Gone: Part 3
After Caleb lost his job due to Covid-19, the family moved into a remote house surrounded by a mysterious forest. Within days the parents were in warfare with each other whilst their daughter, Caylin, fled into the woods in search of escape with her imaginary friends. In the dark night she stumbled onto a puzzling man claiming to know a secret room where real-life fairies live. Naively she followed the man into an underground chamber. To her shock she found a room with five lifeless children who had wing-shaped branches protruding from their backs. Scared, she turned around, but was greeted by the man’s sinister grin. Meanwhile her parents were caught up in their own worlds.
“Caylin! Come get your coffee in your room!” Caleb spoke loudly, his voice hoarse from the previous night’s drinking. But he received no reply.
Assuming she’s in the bathroom, Caleb left her cup alongside her bed, ambled to his bedroom and handed a warm cup of coffee to his wife. “I’m sorry, Bianca.” She took the cup and sighed. Having swallowed the coffee without much thought, Bianca dragged her tired body out of bed to get ready for the day.
Outside the sky painted an orange canvas as the sun penetrated the cotton clouds while the birds sang in symphony.
But inside the wooden house tension grew. “Caylin, hurry up!” Bianca called from the front door. Only the birds replied.
“Caylin, you are going to be late for school.” Annoyed, Bianca struggled up the staircase only to find her daughter’s room empty. She rushed to the bathroom and froze. “Caylin!” Bianca shouted. “Caylin, where are you?”
Quick-paced breaths escaped Bianca’s lungs as anger took over and within seconds, she staggered down the stairs and bolted to the kitchen. But there was no one.
“Caylin? Caylin! Where are you?” But she called in vain. As reality dawned, Bianca’s heart tightened. Fearfully she fell to her knees, hysteria bubbling out into shrieks.
Caleb raced down the stairs. “Bianca,” he said, desperately trying to stay calm. “What’s wrong?” But he knew.
Caylin was gone.
For a moment the two parents stared deep into each other’s eyes, sobbing in harmony, until toxic thoughts infested Bianca’s mind like a parasite.
“It is all your fault that she ran away! You abandoned your family. You always arrive home drunk; you barely provide for us and…” Her shouts evaporated as tears streamed down her soft cheeks. “You never spend time with us anymore… now she’s gone. She ran away.” Bianca took a deep breath. “Because of you, Caleb.”
Outside, the wilderness quietened as clouds darkened the sky.
Caleb’s guilt poured out in one defensive word after the other. Soon their anger flamed into a choreographed dance of destruction. With their tongues as sharp as silver swords, they eradicated each other until Bianca bolted to the front door, desperate for escape.
Afraid to lose his wife as well, Caleb paced after her, grabbed her arm in a swift movement and wrapped his arms around her.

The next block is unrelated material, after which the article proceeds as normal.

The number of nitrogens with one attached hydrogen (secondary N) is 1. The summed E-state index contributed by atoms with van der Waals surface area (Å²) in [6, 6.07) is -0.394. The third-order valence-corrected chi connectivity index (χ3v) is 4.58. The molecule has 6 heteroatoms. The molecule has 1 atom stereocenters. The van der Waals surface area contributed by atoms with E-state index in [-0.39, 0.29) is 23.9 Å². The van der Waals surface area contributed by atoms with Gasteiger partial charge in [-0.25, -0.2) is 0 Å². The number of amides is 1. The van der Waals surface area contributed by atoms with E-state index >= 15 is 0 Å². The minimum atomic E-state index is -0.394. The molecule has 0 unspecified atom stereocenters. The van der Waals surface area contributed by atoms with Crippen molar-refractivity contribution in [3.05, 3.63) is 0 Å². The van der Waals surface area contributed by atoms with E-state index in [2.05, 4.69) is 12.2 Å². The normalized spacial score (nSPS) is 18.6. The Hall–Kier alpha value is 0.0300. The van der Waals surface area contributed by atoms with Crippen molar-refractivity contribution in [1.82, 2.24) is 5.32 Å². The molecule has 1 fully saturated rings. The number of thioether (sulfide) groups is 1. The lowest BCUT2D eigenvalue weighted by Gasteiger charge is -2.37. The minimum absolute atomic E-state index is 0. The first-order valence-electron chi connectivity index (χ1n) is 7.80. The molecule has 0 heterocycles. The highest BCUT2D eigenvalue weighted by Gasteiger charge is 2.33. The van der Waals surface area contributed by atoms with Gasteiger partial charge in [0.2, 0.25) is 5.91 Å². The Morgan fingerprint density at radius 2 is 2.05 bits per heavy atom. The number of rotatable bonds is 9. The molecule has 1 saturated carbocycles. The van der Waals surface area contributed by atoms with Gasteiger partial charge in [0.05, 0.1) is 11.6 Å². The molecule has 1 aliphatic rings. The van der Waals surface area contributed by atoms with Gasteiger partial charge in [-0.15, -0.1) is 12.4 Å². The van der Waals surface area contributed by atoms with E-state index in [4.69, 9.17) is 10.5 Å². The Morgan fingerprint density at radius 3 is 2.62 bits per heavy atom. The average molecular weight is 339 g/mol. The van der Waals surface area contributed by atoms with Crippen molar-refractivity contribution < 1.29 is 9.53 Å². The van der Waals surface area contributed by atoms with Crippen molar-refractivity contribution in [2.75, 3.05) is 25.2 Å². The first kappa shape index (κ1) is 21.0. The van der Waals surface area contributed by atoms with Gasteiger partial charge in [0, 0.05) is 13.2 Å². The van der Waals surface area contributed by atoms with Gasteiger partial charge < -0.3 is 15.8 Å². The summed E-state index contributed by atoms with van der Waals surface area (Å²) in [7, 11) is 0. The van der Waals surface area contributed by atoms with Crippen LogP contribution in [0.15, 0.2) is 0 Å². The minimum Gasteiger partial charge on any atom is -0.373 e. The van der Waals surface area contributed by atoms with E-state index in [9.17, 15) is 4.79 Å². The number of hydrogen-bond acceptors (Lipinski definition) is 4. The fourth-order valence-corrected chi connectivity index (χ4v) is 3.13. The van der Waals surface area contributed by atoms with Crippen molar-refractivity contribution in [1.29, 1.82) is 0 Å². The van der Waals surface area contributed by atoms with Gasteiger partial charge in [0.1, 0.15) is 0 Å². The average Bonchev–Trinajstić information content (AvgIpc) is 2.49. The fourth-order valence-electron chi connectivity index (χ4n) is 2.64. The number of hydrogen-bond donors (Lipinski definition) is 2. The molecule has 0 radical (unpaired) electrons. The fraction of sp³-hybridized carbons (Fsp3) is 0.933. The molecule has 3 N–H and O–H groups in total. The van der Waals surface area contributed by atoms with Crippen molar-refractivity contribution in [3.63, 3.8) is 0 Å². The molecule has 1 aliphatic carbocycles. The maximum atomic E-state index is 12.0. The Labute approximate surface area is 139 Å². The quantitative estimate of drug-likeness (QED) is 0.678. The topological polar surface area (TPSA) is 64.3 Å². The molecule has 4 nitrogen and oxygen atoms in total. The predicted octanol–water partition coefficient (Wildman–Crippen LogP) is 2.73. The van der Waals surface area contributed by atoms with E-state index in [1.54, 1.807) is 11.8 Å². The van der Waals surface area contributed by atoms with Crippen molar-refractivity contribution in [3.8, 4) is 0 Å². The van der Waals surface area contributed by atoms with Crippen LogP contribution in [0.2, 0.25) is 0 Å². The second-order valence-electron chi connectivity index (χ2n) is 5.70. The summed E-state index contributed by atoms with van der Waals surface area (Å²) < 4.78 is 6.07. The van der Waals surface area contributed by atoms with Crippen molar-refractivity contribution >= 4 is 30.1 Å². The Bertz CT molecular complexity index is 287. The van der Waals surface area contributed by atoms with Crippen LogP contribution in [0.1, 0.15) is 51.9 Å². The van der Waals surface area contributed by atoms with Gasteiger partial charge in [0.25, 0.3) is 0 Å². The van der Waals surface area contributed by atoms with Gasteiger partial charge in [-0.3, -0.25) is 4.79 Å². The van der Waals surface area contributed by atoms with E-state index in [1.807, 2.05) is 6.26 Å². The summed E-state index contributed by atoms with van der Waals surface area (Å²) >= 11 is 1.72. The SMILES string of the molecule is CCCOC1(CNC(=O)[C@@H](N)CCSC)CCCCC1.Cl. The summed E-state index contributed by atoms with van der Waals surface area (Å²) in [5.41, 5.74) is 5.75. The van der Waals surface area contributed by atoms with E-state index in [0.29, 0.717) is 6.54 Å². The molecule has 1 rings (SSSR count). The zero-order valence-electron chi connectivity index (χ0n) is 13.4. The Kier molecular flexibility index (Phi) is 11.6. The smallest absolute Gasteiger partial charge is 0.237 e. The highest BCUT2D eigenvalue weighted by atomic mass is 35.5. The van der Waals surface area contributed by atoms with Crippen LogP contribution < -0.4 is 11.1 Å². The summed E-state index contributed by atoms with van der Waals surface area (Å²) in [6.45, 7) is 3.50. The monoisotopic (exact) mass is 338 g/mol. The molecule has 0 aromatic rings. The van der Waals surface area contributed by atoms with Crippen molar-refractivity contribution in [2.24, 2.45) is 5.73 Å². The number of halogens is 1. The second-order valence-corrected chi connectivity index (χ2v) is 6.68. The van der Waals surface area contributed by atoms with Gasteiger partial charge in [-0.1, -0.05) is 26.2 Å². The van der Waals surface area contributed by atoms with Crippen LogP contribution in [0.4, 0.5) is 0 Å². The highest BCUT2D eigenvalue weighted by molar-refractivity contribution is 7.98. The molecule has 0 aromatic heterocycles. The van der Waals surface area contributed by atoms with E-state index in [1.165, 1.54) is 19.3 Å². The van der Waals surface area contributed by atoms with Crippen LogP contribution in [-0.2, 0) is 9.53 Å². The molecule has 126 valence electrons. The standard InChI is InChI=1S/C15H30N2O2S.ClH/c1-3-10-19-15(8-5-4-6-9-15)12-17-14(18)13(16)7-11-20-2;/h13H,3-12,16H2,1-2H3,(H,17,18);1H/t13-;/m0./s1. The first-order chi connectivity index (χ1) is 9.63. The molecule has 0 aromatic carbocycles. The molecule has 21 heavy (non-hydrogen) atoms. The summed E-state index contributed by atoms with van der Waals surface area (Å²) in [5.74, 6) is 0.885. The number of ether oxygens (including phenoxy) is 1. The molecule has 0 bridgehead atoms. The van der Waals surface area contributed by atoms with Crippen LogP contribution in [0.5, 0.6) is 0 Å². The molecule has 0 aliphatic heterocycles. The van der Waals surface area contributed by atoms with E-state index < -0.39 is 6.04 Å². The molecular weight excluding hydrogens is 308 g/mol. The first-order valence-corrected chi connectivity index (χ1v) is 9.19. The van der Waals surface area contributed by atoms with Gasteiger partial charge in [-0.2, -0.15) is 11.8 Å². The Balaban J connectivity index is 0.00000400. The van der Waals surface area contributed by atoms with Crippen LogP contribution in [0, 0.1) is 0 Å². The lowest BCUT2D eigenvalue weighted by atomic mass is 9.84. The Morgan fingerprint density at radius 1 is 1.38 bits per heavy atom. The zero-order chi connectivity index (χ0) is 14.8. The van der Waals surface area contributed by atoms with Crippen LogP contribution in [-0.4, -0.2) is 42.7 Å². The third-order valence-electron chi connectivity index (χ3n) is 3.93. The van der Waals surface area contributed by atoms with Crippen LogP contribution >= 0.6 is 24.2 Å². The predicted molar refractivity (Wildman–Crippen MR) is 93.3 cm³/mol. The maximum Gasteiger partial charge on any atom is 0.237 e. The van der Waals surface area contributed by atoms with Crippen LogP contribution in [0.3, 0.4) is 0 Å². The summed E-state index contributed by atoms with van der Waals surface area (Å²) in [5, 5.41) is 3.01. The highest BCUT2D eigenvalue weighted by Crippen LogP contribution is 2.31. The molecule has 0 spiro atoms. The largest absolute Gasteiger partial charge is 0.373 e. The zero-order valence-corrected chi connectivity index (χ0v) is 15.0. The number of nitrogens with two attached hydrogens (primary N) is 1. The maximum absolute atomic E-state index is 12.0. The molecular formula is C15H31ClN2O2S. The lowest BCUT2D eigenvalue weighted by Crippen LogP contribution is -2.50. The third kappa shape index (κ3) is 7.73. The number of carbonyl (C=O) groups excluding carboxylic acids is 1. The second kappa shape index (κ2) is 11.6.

“Let me go!” Bianca shrieked as she pushed him away with all the strength she could muster. But Caleb held on. “Let me go!” she struggled on, until her strength was depleted.
Together they stood inside the gloomy house, hopelessly crying in each other’s arms. Realising he hasn’t held his wife like this since he lost his job, Caleb pulled Bianca closer. “I’m truly sorry Bianca. I’ll try harder,” he spoke softly, “and together we’ll find her.”
Caylin’s eyes stretched in horror as she realised that the mysterious man was blocking the doorway.
“I said, aren’t the fairies the prettiest friends one could have?” he growled. She merely nodded her head. “Good,” he bent down to Caylin. His warm breath freaked every nerve in her body. “Would you like me to introduce them to you?” the man said, grinning lopsidedly.
But Caylin obstinately glued her feet to the ground as the word “no” softly escaped her mouth.
“What! That is what you came here for. Isn’t it?”
Hearing the man’s voice transform into a deep darkness, a metal bolt shot straight through her heart. The man furiously grabbed her by the wrist and tugged her to the dead bodies. “Here is Sarah,” he said calmer. “She also loved to play in the woods.”
Caylin’s hand numbed.
“Oh, and this one. She’s one of my favourite friends…” But his words faded and all she could process was the dreadful sight in front of her: Glazed eyes, rigid bodies and those wicked branches. The sight had shocked her before, but up close it paralyzed her.
“Answer me, little one!” his words gripped her back.
“Sorry, what?” her voice trembled.
“Do you also want to be a fairy? Then we can be friends forever.” His teeth were yellow and skew.
She wanted to escape, but constrained herself: “Hmmm… maybe tomorrow? I miss my parents. Can I go home now?”
The man slowly pulled her closer, digging his nails into her wrist. “Then I will force you to be one,” he said, slowly, looked her dead in the eye and screamed: “Now!”
Caylin fought against his grip, but the man’s fingers clung like an octopus. She tugged her arm, in vain. Seeing the metal table, adrenaline pumped through her veins. Caylin manoeuvred herself closer to the middle of the room, grabbed the knife on the table and swung it straight into his hand. A scream erupted. The knife missed her own skin by millimetres. Freeing herself, she dashed through the dusty corridor.
But the man was faster.
For every step she took, he took two. Getting caught in a hurricane of dust, the man flung her around. In mid-air, a shimmer of a needle caught her eye. Her kicks and screams were in vain. With gritted teeth the man whispered into her ear: “Now we can make you a fairy… a friend,” and in a flash a cold, unfamiliar sensation overcame Caylin.
As she collapsed, hail started falling outside. To be continued…